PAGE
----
In the state of Ohio, many types of misdemeanor records can be expunged, or sealed, following application to the court. This includes a minor misdemeanor (misdemeanor in the fourth degree) like that for an Ohio disorderly conduct charge. The rules regarding expungement in Ohio are set forth in the Ohio Revised Code Chapter 2953.
Ohio's Expungement Laws
Ohio laws about removing convictions from an individual's criminal history speak in terms of "expungement." However, these laws are more accurately described as sealing a record. Although Ohio seems to use sealing and expunging as synonyms, the fact is that there is a technical difference between the two.
If a criminal record is expunged, the court eliminates every piece of evidence of the criminal record. This includes the paper trail as well as all electronic material. The destroyed information cannot be located for any purpose by anyone. Generally, in Ohio, this is reserved solely for juvenile records. It does not happen in adult record expungements.
In general parlance, "sealing" a record means only that the record is not available to a member of the public. Neither a potential employer doing a background check nor a nosy neighbor will be able to locate the information through a public records search or records request.
Sealing Records in Ohio State
But the sealed records are not destroyed. All physical and electronic records still exist and are available to law enforcement, government agencies, and the judicial system. "Sealing" simply means that the records cannot be located or reviewed by private individuals or companies.
In Ohio law, actual sealing is not termed "sealing." Rather, it is referred to both in the law and in parlance as "expungement." Ohio's expungement laws were updated and amended recently, and these changes expanded both the type and the number of offenses that are eligible for expungement.
Core Requirements for Expungement
Amendments to the Ohio expungement laws created a complex legal framework that permits expanded sealing of records in the state when certain conditions are met. The details of the new laws are overlapping and somewhat complex, so don't hesitate to seek legal advice to determine which criminal offenses qualify for sealing.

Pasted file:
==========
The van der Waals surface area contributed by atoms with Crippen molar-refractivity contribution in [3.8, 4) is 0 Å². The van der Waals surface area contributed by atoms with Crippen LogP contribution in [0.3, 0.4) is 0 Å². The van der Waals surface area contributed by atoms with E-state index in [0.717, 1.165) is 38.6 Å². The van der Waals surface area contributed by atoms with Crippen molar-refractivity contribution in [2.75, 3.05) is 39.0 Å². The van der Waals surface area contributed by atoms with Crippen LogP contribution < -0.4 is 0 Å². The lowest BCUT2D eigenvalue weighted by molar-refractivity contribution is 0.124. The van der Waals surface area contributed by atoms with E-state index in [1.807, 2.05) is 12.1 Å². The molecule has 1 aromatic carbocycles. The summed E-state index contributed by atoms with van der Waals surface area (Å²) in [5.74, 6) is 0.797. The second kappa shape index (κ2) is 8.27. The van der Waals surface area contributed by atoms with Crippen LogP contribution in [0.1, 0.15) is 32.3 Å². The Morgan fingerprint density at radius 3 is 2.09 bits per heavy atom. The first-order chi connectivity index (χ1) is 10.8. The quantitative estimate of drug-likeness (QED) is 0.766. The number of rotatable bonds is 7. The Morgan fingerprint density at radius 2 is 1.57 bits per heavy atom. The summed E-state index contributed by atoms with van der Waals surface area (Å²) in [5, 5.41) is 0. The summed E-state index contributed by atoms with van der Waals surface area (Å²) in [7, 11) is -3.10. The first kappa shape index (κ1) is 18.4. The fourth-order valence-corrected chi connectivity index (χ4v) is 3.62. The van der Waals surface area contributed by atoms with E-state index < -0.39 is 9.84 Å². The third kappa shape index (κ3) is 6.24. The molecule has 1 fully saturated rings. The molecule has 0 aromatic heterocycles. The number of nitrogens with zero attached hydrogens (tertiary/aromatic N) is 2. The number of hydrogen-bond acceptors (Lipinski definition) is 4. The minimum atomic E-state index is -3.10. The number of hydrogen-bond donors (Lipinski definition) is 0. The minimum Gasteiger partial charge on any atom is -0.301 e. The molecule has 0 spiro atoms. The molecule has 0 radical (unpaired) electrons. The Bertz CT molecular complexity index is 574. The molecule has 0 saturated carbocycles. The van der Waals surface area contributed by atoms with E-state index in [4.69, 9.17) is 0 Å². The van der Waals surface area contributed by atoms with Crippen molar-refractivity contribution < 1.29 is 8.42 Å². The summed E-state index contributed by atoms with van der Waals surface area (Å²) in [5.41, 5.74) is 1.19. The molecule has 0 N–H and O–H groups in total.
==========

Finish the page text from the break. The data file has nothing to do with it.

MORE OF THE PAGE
Core requirements for expungement are clear, however. Two requirements are at the center of expungement qualification in Ohio: The offense must be expungeable, and the applicant must be an eligible offender.
Expungement of Offenses in Ohio
The first step in determining whether Ohio permits expungement of a misdemeanor record is to determine whether state laws permit the expungement of a specific crime. Some types of offenses are specifically excepted from the expungement procedures by Ohio state law. These include:
- Sexual crimes of violence including rape, sexual battery, gross sexual imposition, and pandering obscenity involving a minor or impaired person.
- Crimes of violence that are misdemeanors in the first degree or felonies.
- Crimes involving the operation of a motor vehicle.
Expungement Waiting Periods
There is a waiting period after crimes are committed before any particular crime can be considered for expungement. The period starts after an offender completes their jail time and any period of probation. Recent amendments to the laws base the wait time not on how many crimes a person has committed, but on the degree of the crime.
Under ORS Section 2953.32, the general waiting periods run from:
- 1 year after a misdemeanor and fourth- or fifth-degree felony conviction.
- 3 years after a third-degree felony conviction.
- 7 years after a conviction of soliciting improper compensation.
- 1 year after a bail forfeiture.
Offenders Eligible for Expungement
In addition to determining whether a criminal conviction is eligible for expungement, it is also necessary to consider whether an offender is eligible. There are two ways that someone can be an eligible offender under current Ohio law, and the two are separate and mutually exclusive.
The offender must have either a criminal record with no violent crimes and nothing more serious than a fourth-degree felony, or a limited number of crimes. That is two felonies or fewer; four misdemeanors or fewer; or two felonies and two misdemeanors, but no other crimes.